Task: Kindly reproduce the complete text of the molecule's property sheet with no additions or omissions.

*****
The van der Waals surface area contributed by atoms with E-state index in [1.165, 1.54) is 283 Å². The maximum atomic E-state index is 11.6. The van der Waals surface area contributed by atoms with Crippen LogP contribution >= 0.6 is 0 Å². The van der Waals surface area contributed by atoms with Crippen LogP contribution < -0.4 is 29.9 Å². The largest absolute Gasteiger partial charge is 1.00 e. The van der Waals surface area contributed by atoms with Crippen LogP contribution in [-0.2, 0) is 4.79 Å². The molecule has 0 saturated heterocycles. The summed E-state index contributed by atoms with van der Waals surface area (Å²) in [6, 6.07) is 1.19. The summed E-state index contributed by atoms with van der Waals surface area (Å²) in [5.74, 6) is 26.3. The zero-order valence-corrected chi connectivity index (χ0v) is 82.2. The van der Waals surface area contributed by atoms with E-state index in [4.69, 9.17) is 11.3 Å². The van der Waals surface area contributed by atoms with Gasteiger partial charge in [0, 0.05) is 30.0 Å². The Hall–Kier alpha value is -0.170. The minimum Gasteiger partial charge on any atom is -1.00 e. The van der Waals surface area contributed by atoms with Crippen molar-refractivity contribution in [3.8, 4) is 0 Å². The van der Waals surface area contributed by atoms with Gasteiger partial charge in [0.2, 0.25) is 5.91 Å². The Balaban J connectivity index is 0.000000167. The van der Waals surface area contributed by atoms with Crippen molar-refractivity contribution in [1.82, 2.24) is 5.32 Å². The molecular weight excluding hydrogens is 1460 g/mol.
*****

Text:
The van der Waals surface area contributed by atoms with E-state index in [1.165, 1.54) is 283 Å². The maximum atomic E-state index is 11.6. The van der Waals surface area contributed by atoms with Crippen LogP contribution >= 0.6 is 0 Å². The van der Waals surface area contributed by atoms with Crippen LogP contribution < -0.4 is 29.9 Å². The largest absolute Gasteiger partial charge is 1.00 e. The van der Waals surface area contributed by atoms with Crippen LogP contribution in [-0.2, 0) is 4.79 Å². The molecule has 0 saturated heterocycles. The summed E-state index contributed by atoms with van der Waals surface area (Å²) in [6, 6.07) is 1.19. The summed E-state index contributed by atoms with van der Waals surface area (Å²) in [5.74, 6) is 26.3. The zero-order valence-corrected chi connectivity index (χ0v) is 82.2. The van der Waals surface area contributed by atoms with E-state index in [4.69, 9.17) is 11.3 Å². The van der Waals surface area contributed by atoms with Gasteiger partial charge in [0, 0.05) is 30.0 Å². The Hall–Kier alpha value is -0.170. The minimum Gasteiger partial charge on any atom is -1.00 e. The van der Waals surface area contributed by atoms with Crippen molar-refractivity contribution in [3.8, 4) is 0 Å². The van der Waals surface area contributed by atoms with Gasteiger partial charge in [0.2, 0.25) is 5.91 Å². The Balaban J connectivity index is 0.000000167. The van der Waals surface area contributed by atoms with Crippen molar-refractivity contribution in [1.82, 2.24) is 5.32 Å². The molecular weight excluding hydrogens is 1460 g/mol.